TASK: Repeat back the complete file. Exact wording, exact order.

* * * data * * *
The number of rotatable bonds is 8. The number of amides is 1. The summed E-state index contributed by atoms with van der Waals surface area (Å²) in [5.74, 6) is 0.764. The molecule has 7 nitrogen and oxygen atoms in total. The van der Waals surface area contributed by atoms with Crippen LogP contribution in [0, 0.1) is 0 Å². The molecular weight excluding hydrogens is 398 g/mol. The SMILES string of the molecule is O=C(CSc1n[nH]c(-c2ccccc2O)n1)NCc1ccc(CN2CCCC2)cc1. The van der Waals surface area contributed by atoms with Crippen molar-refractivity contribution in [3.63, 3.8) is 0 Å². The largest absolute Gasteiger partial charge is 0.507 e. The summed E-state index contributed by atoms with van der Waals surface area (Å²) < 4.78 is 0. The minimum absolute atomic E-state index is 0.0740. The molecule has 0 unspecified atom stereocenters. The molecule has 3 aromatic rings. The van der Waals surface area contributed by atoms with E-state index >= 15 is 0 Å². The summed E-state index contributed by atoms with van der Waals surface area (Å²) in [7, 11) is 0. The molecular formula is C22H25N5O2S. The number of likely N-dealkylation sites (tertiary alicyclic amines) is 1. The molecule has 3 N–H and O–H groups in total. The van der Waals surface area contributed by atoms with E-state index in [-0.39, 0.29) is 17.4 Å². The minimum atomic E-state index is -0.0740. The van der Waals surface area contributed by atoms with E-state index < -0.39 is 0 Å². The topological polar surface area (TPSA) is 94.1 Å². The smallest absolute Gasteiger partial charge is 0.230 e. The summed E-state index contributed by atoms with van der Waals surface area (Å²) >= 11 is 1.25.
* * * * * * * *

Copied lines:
The number of rotatable bonds is 8. The number of amides is 1. The summed E-state index contributed by atoms with van der Waals surface area (Å²) in [5.74, 6) is 0.764. The molecule has 7 nitrogen and oxygen atoms in total. The van der Waals surface area contributed by atoms with Crippen LogP contribution in [0, 0.1) is 0 Å². The molecular weight excluding hydrogens is 398 g/mol. The SMILES string of the molecule is O=C(CSc1n[nH]c(-c2ccccc2O)n1)NCc1ccc(CN2CCCC2)cc1. The van der Waals surface area contributed by atoms with Crippen molar-refractivity contribution in [3.63, 3.8) is 0 Å². The largest absolute Gasteiger partial charge is 0.507 e. The summed E-state index contributed by atoms with van der Waals surface area (Å²) < 4.78 is 0. The minimum absolute atomic E-state index is 0.0740. The molecule has 0 unspecified atom stereocenters. The molecule has 3 aromatic rings. The van der Waals surface area contributed by atoms with E-state index >= 15 is 0 Å². The summed E-state index contributed by atoms with van der Waals surface area (Å²) in [7, 11) is 0. The molecular formula is C22H25N5O2S. The number of likely N-dealkylation sites (tertiary alicyclic amines) is 1. The molecule has 3 N–H and O–H groups in total. The van der Waals surface area contributed by atoms with E-state index in [-0.39, 0.29) is 17.4 Å². The minimum atomic E-state index is -0.0740. The van der Waals surface area contributed by atoms with E-state index < -0.39 is 0 Å². The topological polar surface area (TPSA) is 94.1 Å². The smallest absolute Gasteiger partial charge is 0.230 e. The summed E-state index contributed by atoms with van der Waals surface area (Å²) >= 11 is 1.25.